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President of biggest union federation in the US: Steve Mnuchin is the foreclosure king

In addition to President Donald Trump meeting with various tech leaders and CEOs in the United States within his first few weeks, he also met with union leaders.

On the campaign trail, Trump made multiple promises to "drain the swamp," leading many union and non-union American workers to support him. But others, like American Federation of Labor and Congress of Industrial Organizations (AFL–CIO) President Richard Trumka, have been less than impressed with Trump's progress so far.

"He promised that he wouldn't let Wall Street get away with murder, and he's changing the rules and doing away with Dodd-Frank and doing away with the fiduciary rule," Trumka told CNBC's "Closing Bell" on Friday. "What [American workers] had in mind when they voted for change and a rewrite of the American rules was that workers' wages, income and retirement assets will be increased and it wouldn't come at the expense of us, and Wall Street wouldn't get a free, huge gift, which is what these changes are. It wasn't what we expected, and it wasn't what we wanted and, the last thing is, it's terrible for the economy."

Trumka, the leader of the AFL-CIO, a national trade union center and the largest federation of unions in the United States, has also criticized several of Trump's Cabinet nominations. One especially is Steve Mnuchin, Treasury secretary nominee.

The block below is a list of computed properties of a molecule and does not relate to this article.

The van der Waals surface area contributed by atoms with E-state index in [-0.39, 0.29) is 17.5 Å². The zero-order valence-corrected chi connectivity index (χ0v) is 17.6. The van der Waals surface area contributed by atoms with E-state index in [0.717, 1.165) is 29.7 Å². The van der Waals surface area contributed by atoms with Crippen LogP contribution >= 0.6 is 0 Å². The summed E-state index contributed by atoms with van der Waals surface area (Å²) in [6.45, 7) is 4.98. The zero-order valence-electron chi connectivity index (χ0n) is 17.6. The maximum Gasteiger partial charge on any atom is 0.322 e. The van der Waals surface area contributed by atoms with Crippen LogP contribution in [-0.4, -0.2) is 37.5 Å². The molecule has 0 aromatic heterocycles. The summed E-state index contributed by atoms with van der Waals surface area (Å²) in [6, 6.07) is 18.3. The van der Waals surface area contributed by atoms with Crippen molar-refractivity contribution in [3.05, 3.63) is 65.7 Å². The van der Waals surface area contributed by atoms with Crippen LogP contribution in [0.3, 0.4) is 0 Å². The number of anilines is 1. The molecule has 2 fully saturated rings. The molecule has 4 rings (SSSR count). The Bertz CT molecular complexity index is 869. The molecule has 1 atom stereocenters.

"He's the foreclosure king. He made billions of dollars by kicking a lot of working people out of their homes," Trumka said. "He has been an example of what was wrong with the American economy, and if he brings that to the Treasury and spreads that, I think the American economy will suffer dramatically and again, Wall Street will profit and workers will get hurt."

Regarding many of Trump's actions so far, Trumka has been less than impressed.

"When he does something, we're going to try to look at it and ask two questions. Is it consistent with the values of the American worker and the American people and, two, is it good for workers?" Trumka said. "If it passes that test, then we're going to work for it. If it doesn't, we're going to work against it. And most — many — of the things that he's done [have] failed that test."

And with whatever action or order Trump decides to implement next, Trumka says the union will stay unified in its response.

"If the rules get rewritten to make it worse for workers, we'll say that. If he rewrites it to make it better for workers, we'll say that," Trumka said. "If it's good for the workers and good for the country, we're gonna be for it. If it's bad for workers and the country, we'll be against it. And if we're against it, we'll fight it as a unified labor movement."